The momentous letter announcing the UK decision to leave the European Union was delivered to Brussels on March 29th. Two years of negotiations and political games are ahead. The results will have an impact on the lives of some 4.5 million people (the estimated 3 million EU nationals in the UK and 1.2 million Brits living in EU countries). At present, their right to live in another EU country is secured by EU Treaties, but what will happen once these will cease to apply in the UK?
All parties involved in the negotiations have so far said that securing people’s rights is a priority. Here is what the official documents say.
The letter of Theresa May, British Prime Minister, to Donald Tusk, President of the EU Council, starting the formal exit of the UK from the EU:
We should always put our citizens first. There is obvious complexity in the discussions we are about to undertake, but we should remember that at the heart of our talks are the interests of all our citizens. There are, for example, many citizens of the remaining member states living in the United Kingdom, and UK citizens living elsewhere in the European Union, and we should aim to strike an early agreement about their rights.
We should work together to minimise disruption and give as much certainty as possible. Investors, businesses and citizens in both the UK and across the remaining 27 member states – and those from third countries around the world – want to be able to plan. In order to avoid any cliff-edge as we move from our current relationship to our future partnership, people and businesses in both the UK and the EU would benefit from implementation periods to adjust in a smooth and orderly way to new arrangements.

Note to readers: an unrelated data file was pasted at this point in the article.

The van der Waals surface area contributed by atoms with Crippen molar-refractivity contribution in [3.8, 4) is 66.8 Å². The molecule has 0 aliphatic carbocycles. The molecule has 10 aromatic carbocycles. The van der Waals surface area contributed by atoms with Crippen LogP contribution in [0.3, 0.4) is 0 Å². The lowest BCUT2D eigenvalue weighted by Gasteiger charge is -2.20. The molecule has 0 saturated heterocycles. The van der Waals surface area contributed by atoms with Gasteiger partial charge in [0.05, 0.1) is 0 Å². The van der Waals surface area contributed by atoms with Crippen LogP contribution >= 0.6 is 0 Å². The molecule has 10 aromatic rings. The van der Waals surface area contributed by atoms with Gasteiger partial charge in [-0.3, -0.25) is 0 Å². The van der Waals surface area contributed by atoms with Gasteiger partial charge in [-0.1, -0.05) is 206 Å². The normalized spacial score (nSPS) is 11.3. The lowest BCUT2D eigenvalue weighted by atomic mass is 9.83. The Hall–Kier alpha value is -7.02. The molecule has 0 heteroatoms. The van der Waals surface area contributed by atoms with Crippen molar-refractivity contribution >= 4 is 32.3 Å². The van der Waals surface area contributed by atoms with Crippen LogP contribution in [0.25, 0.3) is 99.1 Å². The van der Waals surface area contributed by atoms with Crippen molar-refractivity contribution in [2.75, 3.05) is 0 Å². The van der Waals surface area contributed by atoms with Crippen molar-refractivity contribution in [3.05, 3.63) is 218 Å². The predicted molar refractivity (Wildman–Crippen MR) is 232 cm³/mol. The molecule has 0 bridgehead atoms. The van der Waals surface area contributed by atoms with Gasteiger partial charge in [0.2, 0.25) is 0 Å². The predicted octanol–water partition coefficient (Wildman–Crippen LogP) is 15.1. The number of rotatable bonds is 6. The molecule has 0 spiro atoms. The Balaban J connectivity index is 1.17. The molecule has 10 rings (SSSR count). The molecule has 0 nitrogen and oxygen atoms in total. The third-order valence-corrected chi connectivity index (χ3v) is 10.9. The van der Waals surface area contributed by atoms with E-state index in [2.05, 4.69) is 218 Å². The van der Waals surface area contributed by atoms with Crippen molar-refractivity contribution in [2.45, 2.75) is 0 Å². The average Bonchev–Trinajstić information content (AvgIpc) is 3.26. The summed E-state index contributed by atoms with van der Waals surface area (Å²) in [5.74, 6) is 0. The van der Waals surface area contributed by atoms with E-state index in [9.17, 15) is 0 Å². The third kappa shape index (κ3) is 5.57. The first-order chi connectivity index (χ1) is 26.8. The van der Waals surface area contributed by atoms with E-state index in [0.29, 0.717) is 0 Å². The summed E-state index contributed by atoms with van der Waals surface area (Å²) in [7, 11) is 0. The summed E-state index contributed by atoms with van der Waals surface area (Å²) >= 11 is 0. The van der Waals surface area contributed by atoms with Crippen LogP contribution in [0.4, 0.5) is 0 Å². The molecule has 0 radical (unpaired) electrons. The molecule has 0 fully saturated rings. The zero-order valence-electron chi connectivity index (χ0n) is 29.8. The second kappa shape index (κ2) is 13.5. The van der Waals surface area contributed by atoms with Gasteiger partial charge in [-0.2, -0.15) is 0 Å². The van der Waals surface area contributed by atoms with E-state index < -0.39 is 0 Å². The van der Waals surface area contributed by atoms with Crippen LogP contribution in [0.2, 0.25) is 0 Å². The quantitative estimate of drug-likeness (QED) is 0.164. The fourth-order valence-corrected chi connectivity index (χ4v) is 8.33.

The EU response is in the European Council draft negotiation guidelines that the EU27 will have to approve at a summit on April 29th:
The right for every EU citizen, and of his or her family members, to live, to work or to study in any EU Member State is a fundamental aspect of the European Union. Along with other rights provided under EU law, it has shaped the lives and choices of millions of people. Agreeing reciprocal guarantees to settle the status and situations at the date of withdrawal of EU and UK citizens, and their families, affected by the United Kingdom’s withdrawal from the Union will be a matter of priority for the negotiations. Such guarantees must be enforceable and non-discriminatory.
Regarding the procedure, the guidelines add:
The first phase of negotiations will aim to:
– settle the disentanglement of the United Kingdom from the Union and from all the rights and obligations the United Kingdom derives from commitments undertaken as Member State;
– provide as much clarity and legal certainty as possible to citizens, businesses, stakeholders and international partners on the immediate effects of the United Kingdom’s withdrawal from the Union.
Negotiations under Article 50 TEU will be conducted as a single package. In accordance with the principle that nothing is agreed until everything is agreed, individual items cannot be settled separately.